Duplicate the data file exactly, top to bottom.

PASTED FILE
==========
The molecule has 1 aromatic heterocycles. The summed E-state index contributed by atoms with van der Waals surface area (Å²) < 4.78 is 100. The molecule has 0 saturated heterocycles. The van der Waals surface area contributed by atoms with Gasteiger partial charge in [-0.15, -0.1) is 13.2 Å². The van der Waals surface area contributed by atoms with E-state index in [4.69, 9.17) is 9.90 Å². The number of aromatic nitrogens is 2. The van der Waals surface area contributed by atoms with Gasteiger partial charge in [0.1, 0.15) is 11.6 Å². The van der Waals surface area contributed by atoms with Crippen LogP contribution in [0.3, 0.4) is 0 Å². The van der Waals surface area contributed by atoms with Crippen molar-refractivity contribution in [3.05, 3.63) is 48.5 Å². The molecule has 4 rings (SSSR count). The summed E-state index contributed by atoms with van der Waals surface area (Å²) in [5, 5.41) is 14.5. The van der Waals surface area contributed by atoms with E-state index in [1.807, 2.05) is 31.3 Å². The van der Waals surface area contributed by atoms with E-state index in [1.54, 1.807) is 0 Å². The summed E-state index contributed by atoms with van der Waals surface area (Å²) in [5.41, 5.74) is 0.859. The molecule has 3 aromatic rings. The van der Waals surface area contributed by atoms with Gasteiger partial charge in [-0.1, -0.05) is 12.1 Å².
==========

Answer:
The molecule has 1 aromatic heterocycles. The summed E-state index contributed by atoms with van der Waals surface area (Å²) < 4.78 is 100. The molecule has 0 saturated heterocycles. The van der Waals surface area contributed by atoms with Gasteiger partial charge in [-0.15, -0.1) is 13.2 Å². The van der Waals surface area contributed by atoms with E-state index in [4.69, 9.17) is 9.90 Å². The number of aromatic nitrogens is 2. The van der Waals surface area contributed by atoms with Gasteiger partial charge in [0.1, 0.15) is 11.6 Å². The van der Waals surface area contributed by atoms with Crippen LogP contribution in [0.3, 0.4) is 0 Å². The van der Waals surface area contributed by atoms with Crippen molar-refractivity contribution in [3.05, 3.63) is 48.5 Å². The molecule has 4 rings (SSSR count). The summed E-state index contributed by atoms with van der Waals surface area (Å²) in [5, 5.41) is 14.5. The van der Waals surface area contributed by atoms with E-state index in [1.807, 2.05) is 31.3 Å². The van der Waals surface area contributed by atoms with E-state index in [1.54, 1.807) is 0 Å². The summed E-state index contributed by atoms with van der Waals surface area (Å²) in [5.41, 5.74) is 0.859. The molecule has 3 aromatic rings. The van der Waals surface area contributed by atoms with Gasteiger partial charge in [-0.1, -0.05) is 12.1 Å².